Insomnia affects approximately 10-15% of people.
But sleep trouble is a much more common complaint about people with heart problems, affecting as many as 44% of cardiac patients.
Insomnia and Heart Failure May Have Similar Risk Factors
One reason for the high incidence of insomnia in heart failure patients may be because the two conditions share some common risk factors.
For example, sleep apnea, a condition that causes interrupted breathing during sleep, occurs in approximately 50% of heart failure patients and is a common cause for people with insomnia.
Sleep apnea is closely associated with obesity because excess weight can lead to obstruction of your breathing airway during sleep. And obesity is also a significant risk factor for heart failure.
Insomnia May Worsen Heart Health
Sleep loss and low-quality sleep increase your risk of developing cardiovascular disease and can also worsen existing heart conditions.
Restful sleep allows your blood pressure to drop and gives your heart a chance to recover from the day’s stresses.
Poor sleep, on the other hand, can leave your blood pressure elevated for an extended period of time, significantly raising your risk for heart attack, stroke, and tissue damage.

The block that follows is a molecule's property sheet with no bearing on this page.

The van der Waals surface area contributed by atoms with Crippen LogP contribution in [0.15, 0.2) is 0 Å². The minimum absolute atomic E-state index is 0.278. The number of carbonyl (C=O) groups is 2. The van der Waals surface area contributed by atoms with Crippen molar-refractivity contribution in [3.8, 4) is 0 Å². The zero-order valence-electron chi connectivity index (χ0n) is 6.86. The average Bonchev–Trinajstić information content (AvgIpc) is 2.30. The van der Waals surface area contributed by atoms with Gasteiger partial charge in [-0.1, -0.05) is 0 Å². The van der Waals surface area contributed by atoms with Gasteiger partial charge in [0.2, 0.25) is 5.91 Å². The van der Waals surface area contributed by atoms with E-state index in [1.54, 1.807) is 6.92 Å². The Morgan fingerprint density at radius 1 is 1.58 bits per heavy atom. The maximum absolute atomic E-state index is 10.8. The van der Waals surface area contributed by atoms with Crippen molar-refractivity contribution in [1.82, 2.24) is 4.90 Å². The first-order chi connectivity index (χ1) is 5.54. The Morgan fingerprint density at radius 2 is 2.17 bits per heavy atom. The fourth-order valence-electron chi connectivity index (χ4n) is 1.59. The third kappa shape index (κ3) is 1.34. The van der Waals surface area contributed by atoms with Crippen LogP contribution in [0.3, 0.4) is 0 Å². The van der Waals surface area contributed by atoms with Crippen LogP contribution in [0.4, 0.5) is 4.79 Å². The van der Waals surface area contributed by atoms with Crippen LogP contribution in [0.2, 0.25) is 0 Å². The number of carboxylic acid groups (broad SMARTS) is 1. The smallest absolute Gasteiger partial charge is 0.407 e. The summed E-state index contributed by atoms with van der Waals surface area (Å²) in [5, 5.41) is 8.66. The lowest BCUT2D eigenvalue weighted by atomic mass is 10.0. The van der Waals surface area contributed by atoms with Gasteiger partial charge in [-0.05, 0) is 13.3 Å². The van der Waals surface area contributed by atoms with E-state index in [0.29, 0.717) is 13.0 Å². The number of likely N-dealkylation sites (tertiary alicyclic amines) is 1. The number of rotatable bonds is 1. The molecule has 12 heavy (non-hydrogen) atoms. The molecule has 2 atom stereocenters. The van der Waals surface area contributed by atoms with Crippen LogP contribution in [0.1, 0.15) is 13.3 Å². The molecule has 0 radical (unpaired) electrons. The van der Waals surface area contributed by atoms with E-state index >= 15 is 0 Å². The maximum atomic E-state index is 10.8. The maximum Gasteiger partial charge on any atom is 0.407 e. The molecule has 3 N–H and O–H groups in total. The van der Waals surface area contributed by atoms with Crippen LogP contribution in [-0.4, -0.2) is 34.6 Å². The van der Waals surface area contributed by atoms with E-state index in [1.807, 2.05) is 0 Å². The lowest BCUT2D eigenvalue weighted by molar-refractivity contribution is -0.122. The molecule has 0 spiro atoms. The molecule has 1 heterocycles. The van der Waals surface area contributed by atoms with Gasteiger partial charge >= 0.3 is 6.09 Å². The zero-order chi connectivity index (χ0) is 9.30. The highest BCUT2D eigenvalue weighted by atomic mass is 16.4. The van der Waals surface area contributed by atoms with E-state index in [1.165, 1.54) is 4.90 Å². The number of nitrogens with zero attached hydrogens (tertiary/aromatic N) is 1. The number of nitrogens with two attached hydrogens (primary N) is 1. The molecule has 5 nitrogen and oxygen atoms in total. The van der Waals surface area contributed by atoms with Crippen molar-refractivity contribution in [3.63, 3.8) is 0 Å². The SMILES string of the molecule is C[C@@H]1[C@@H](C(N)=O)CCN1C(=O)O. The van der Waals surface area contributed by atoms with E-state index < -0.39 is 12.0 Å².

Sleep also helps regulate blood sugar levels. In cases of insulin resistance and type 2 diabetes, insomnia may make it more difficult to control blood sugar levels, which can then cause damage to your blood vessels.
Understanding this connection allows you to reduce the risk of heart disease by improving your sleep quality. Suppose you can stick to a regular sleep schedule, avoid activities that interfere with restful sleep (such as too much caffeine or screen time at night), and get help for conditions like sleep apnea that make it difficult to get a good night’s sleep. In that case, you may be able to improve your heart health as well.
Heart Disease Can Make it Harder to Sleep
It’s not just that insomnia can worsen heart health—heart disease can also make it more challenging to get a good night’s sleep.
Cardiac conditions like heart failure and coronary artery disease often come with shortness of breath, chest pain, and arrhythmias that make it difficult to fall asleep and stay asleep.
Chronic illnesses can also be emotionally stressful, leading to anxiety, depression, and difficulty sleeping.
All of these factors and more can make it challenging to get the restful sleep your body needs to heal and recover from heart disease.
If you are struggling with insomnia, heart problems, or both, talk to your doctor about ways to improve your sleep and manage your heart condition.